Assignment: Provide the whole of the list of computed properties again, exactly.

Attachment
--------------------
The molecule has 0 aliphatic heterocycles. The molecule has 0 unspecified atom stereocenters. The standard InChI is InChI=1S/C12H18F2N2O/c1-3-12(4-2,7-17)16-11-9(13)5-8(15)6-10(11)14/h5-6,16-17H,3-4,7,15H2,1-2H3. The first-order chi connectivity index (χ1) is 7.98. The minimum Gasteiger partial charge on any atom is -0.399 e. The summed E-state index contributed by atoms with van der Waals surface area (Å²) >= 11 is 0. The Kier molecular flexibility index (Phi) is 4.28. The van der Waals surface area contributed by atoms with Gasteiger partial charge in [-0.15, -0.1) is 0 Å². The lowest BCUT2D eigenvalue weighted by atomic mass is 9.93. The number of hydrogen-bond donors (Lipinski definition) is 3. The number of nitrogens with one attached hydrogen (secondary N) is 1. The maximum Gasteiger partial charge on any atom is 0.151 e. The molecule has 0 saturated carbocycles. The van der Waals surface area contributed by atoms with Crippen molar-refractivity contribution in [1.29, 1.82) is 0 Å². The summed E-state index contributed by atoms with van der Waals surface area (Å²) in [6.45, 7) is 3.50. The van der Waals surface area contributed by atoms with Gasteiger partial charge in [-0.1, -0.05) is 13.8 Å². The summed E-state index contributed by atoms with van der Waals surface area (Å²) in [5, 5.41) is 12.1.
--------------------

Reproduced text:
The molecule has 0 aliphatic heterocycles. The molecule has 0 unspecified atom stereocenters. The standard InChI is InChI=1S/C12H18F2N2O/c1-3-12(4-2,7-17)16-11-9(13)5-8(15)6-10(11)14/h5-6,16-17H,3-4,7,15H2,1-2H3. The first-order chi connectivity index (χ1) is 7.98. The minimum Gasteiger partial charge on any atom is -0.399 e. The summed E-state index contributed by atoms with van der Waals surface area (Å²) >= 11 is 0. The Kier molecular flexibility index (Phi) is 4.28. The van der Waals surface area contributed by atoms with Gasteiger partial charge in [-0.15, -0.1) is 0 Å². The lowest BCUT2D eigenvalue weighted by atomic mass is 9.93. The number of hydrogen-bond donors (Lipinski definition) is 3. The number of nitrogens with one attached hydrogen (secondary N) is 1. The maximum Gasteiger partial charge on any atom is 0.151 e. The molecule has 0 saturated carbocycles. The van der Waals surface area contributed by atoms with Crippen molar-refractivity contribution in [1.29, 1.82) is 0 Å². The summed E-state index contributed by atoms with van der Waals surface area (Å²) in [6.45, 7) is 3.50. The van der Waals surface area contributed by atoms with Gasteiger partial charge in [-0.1, -0.05) is 13.8 Å². The summed E-state index contributed by atoms with van der Waals surface area (Å²) in [5, 5.41) is 12.1.